Bright Promises Announces Grants to 13 Organizations Addressing Youth Racial Trauma

July 18, 2023

Addressing Racial Trauma: An Urgent, Under-Recognized Need

About the Healing, Leading, Changing Initiative

Building on a decade of work to advance the field of childhood trauma, Bright Promises launched the Healing, Leading, Changing initiative to provide community organizations with funding and support to develop, test, implement, document, and disseminate strategies for addressing childhood trauma caused by racism. The purpose of this initiative is to improve the capacity of child-serving organizations to address youth trauma caused by racism, and to facilitate a cross-organization Youth Council that will develop tools and resources to share with other organizations so that more youth can heal, become more resilient, and thrive. 

This June, Bright Promises selected four new organizations to form the third cohort of Healing, Leading, Changing partner organizations and renewed our multi-year commitment to nine other organizations.

Congratulations to:

New Partnerships

Four organizations serving a diverse range of youth make up Cohort 3 of the Healing, Leading, Changing initiative. Below is an overview of each organization and how Bright Promises support will help them to address racial trauma among the youth they serve.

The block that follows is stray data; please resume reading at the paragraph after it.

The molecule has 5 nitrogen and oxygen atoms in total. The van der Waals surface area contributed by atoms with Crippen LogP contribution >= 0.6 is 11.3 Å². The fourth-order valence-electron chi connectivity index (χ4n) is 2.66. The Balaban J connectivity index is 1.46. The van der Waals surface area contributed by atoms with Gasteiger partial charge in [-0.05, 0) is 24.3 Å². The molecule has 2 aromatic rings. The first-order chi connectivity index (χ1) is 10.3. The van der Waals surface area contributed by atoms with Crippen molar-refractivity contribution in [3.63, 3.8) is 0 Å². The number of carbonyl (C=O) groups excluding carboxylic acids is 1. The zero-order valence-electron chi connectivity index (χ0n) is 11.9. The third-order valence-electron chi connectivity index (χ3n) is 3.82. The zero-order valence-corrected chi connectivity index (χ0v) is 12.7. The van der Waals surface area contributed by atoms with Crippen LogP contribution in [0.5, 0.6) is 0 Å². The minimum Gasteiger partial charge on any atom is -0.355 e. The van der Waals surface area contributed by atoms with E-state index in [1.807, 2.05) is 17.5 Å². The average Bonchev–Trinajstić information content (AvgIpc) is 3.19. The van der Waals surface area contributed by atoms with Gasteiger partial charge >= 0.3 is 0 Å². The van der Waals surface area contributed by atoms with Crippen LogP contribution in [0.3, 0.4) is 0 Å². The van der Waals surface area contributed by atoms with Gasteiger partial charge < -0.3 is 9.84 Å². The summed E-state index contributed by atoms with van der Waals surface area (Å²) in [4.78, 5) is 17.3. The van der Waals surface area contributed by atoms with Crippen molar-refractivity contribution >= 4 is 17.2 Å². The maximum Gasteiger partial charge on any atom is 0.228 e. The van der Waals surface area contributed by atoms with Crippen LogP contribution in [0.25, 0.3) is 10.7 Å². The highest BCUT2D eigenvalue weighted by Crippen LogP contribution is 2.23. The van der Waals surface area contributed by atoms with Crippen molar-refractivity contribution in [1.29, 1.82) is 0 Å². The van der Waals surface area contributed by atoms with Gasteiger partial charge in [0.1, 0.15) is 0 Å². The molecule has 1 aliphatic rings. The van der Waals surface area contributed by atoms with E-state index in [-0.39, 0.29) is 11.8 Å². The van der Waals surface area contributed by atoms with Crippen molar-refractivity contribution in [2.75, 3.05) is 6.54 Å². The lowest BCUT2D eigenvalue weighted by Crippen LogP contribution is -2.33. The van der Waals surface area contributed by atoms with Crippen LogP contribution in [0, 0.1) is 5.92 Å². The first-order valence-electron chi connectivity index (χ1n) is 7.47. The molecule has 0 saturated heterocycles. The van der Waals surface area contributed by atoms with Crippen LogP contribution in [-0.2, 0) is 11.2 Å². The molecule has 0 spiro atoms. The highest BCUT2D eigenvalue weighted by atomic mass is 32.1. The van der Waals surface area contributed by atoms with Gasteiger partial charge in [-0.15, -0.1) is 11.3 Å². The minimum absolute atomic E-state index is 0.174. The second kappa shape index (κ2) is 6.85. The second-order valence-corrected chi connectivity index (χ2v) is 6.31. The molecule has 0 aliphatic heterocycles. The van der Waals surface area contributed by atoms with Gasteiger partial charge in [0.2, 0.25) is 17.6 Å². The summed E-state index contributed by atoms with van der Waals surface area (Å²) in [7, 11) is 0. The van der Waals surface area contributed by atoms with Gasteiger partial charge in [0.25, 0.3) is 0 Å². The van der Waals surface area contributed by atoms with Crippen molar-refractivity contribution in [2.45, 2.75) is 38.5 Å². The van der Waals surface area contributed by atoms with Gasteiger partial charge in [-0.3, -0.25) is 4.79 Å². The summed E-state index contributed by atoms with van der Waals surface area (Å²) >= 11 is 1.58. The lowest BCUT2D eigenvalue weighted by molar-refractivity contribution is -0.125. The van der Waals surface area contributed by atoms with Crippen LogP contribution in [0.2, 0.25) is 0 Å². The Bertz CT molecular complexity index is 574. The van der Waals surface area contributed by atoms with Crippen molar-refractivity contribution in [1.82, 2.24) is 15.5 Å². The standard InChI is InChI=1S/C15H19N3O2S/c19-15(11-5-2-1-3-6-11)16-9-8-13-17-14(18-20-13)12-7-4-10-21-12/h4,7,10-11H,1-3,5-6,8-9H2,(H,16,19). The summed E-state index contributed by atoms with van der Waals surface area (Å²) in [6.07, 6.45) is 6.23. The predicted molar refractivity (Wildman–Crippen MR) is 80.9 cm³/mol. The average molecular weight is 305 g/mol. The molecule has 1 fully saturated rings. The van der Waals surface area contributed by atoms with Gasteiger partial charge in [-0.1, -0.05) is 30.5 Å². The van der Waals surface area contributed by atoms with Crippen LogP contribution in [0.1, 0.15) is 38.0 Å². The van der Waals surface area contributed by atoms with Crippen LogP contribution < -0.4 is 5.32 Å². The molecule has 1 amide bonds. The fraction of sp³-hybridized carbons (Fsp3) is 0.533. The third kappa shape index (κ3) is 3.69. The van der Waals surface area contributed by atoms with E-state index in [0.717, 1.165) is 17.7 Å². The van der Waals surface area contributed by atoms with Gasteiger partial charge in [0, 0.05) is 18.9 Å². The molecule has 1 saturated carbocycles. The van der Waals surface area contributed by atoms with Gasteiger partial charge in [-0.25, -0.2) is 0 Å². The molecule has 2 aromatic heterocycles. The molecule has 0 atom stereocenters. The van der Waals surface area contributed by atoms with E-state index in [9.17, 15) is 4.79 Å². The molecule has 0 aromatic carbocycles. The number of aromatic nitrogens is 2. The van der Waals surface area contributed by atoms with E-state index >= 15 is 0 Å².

A Long Walk Home: A Long Walk Home (ALWH) is a national art organization based in Chicago that empowers young people to end violence against girls and women. The Girl/friends Leadership program selects Black girls and gender non-conforming youth ages 12-18 throughout Chicagoland to participate in a two-year art intensive and social justice leadership program.

ALWH works intergenerationally, through a Black feminist lens, to achieve gender and racial justice by centering the leadership of Black girls and gender-expansive young people of color on reshaping culture and policy through advocacy and youth-led programming. The Bright Promises grant would be utilized to rebuild their summer institute curriculum, integrating the impact of racial trauma.

Build, Inc.: As a mission, BUILD inspires hope and offers opportunities so youth facing systemic obstacles can achieve positive futures. Since 1969, BUILD has been a second family for Chicago’s marginalized youth, helping thousands of young people facing the steepest challenges—like poverty, involvement in the justice system, and chronic exposure to violence and other sources of trauma—become leaders in safer, stronger communities. Their Youth Leadership Council (YLC) is designed to encourage young people, ages 16-24, to find their voice and develop confidence in themselves as leaders, while giving them a platform to address issues that are important to them, their peers, and their communities.

The overall goal of the program is to support youth leadership and civic engagement by developing young Chicagoans as local leaders through this paid service-learning opportunity. Some other social justice and activism topics that are covered in Youth Council include: creating an action plan; effective criticism; racism, bias, and discrimination; and diversity, equity and inclusion. The Bright Promises grant would be used to provide much needed support to provide the necessary staff and resources to effectively operate the program.